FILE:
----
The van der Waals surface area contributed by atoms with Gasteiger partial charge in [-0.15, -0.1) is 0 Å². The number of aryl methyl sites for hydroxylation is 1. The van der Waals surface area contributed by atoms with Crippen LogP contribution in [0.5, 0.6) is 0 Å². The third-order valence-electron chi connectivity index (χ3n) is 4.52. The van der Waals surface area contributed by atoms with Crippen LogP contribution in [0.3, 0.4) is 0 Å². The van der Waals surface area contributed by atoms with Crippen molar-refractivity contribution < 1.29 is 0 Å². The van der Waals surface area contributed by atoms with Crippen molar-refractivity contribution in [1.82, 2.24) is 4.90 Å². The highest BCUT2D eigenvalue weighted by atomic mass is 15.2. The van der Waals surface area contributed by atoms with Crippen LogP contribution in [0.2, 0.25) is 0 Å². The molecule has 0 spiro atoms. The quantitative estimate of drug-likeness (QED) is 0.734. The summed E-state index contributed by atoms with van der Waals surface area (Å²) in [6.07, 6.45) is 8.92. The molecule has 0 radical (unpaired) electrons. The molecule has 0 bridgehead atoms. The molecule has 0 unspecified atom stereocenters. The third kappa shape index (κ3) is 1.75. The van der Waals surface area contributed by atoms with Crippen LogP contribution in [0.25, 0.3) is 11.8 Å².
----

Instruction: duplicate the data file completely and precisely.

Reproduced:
The van der Waals surface area contributed by atoms with Gasteiger partial charge in [-0.15, -0.1) is 0 Å². The number of aryl methyl sites for hydroxylation is 1. The van der Waals surface area contributed by atoms with Crippen LogP contribution in [0.5, 0.6) is 0 Å². The third-order valence-electron chi connectivity index (χ3n) is 4.52. The van der Waals surface area contributed by atoms with Crippen LogP contribution in [0.3, 0.4) is 0 Å². The van der Waals surface area contributed by atoms with Crippen molar-refractivity contribution < 1.29 is 0 Å². The van der Waals surface area contributed by atoms with Crippen molar-refractivity contribution in [1.82, 2.24) is 4.90 Å². The highest BCUT2D eigenvalue weighted by atomic mass is 15.2. The van der Waals surface area contributed by atoms with Crippen LogP contribution in [0.2, 0.25) is 0 Å². The molecule has 0 spiro atoms. The quantitative estimate of drug-likeness (QED) is 0.734. The summed E-state index contributed by atoms with van der Waals surface area (Å²) in [6.07, 6.45) is 8.92. The molecule has 0 radical (unpaired) electrons. The molecule has 0 bridgehead atoms. The molecule has 0 unspecified atom stereocenters. The third kappa shape index (κ3) is 1.75. The van der Waals surface area contributed by atoms with Crippen LogP contribution in [0.25, 0.3) is 11.8 Å².